of the organization was resourced - everybody but management. I
would be told, "It has not been going well since." America's
Techline team - the software salesmen's first line of support - was
cut in half. Their mission changed because they were shorthanded.
This sales process change meant fewer customer proposals, fewer
presentations or escalations and more work for the individual sales
representative. John was in product testing. Even though our
software revenue grew by double digits, our testing department was
decimated. Less regression testing meant customers would discover
more problems while in production. Katie and Samuel were product
managers. An acquisition had brought them into IBM, and an R.A. Day
jettisoned them. Two conflicting strategies fought each other, as
expertise purchased at a premium was set adrift.
By lunch, the statistics started to flow: the Raleigh press
reported fourteen hundred jobs lost; the Austin press reported a
thousand to fifteen hundred; and both promised more details with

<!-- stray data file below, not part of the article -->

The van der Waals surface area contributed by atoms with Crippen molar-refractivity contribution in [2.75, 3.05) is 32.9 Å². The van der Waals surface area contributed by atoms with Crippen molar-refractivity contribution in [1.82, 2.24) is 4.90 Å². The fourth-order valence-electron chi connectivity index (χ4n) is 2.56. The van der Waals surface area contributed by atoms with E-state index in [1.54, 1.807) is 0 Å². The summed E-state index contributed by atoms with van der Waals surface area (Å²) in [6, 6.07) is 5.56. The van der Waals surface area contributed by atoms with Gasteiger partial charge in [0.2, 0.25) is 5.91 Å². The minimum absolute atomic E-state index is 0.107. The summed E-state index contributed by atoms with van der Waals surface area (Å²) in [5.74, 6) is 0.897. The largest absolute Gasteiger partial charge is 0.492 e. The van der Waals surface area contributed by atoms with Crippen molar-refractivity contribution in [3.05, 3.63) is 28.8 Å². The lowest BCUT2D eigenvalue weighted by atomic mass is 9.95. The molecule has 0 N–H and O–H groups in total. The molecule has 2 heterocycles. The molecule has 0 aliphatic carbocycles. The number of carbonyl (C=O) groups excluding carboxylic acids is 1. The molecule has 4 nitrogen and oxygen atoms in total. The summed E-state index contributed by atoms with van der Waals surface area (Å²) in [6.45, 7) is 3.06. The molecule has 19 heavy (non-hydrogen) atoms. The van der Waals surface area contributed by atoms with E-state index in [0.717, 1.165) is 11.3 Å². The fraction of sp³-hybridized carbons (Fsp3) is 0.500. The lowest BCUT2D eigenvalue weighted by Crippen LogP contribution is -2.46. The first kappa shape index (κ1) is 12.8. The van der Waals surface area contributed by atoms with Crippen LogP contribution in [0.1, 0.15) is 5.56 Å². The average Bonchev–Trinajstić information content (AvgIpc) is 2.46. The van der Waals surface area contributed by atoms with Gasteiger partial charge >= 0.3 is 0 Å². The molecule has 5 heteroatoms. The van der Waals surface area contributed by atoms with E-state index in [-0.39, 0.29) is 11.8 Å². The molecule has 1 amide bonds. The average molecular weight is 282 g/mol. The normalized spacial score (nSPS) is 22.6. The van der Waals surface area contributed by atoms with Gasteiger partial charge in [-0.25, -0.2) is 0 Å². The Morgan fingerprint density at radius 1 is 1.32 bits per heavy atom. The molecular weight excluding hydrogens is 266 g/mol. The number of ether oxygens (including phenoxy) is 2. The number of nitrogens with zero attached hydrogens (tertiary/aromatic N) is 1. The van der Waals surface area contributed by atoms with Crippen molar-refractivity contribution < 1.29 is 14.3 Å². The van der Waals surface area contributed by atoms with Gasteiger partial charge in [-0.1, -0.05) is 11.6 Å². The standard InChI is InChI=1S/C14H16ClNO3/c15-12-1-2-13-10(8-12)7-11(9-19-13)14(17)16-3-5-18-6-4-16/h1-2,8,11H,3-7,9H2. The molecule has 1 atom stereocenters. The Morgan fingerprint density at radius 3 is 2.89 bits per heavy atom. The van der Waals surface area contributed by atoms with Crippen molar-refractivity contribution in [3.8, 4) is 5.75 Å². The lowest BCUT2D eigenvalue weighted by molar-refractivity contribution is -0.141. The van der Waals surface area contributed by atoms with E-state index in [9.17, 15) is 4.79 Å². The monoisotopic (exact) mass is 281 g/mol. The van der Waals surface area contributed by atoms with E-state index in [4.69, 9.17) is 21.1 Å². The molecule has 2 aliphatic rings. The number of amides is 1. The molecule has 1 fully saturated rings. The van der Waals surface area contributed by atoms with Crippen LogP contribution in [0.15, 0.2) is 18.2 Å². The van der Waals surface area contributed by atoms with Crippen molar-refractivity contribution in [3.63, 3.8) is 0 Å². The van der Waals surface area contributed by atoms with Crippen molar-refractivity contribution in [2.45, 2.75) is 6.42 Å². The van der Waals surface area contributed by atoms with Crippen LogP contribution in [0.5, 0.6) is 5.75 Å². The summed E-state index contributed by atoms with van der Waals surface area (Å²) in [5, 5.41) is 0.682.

the evening news. I thought not. The news would remain off
After lunch, R.A. Day reached out for me. The previous year, I
had been a No.1 performer, but in the last few weeks my appraisal
had been dropped without explanation. Because of past experience, I
believed I was receiving a personal message: "You're on the
resource action list."
As I left my desk, I wondered if every now-unanswered instant
message had a person behind it who thought I didn't care. Outside
it was a warm, sunny day. I picked a spot under some oak trees in a
small, quiet park. No matter what happened, I wanted to remember
what was important. It wasn't the end of the world; it just wasn't
the ending I had planned. It meant that at fifty-five I would be
starting down a new path. By now the cuts were so deep that the
day's futility and despair had sunk in across the organization. I
knew I couldn't even save myself.
Brad, my manager, wasn't on time. Our call was scheduled for
1:15, so I sent him an instant message. He dropped offline.
I wondered if it was him or my BlackBerry. If I was in his shoes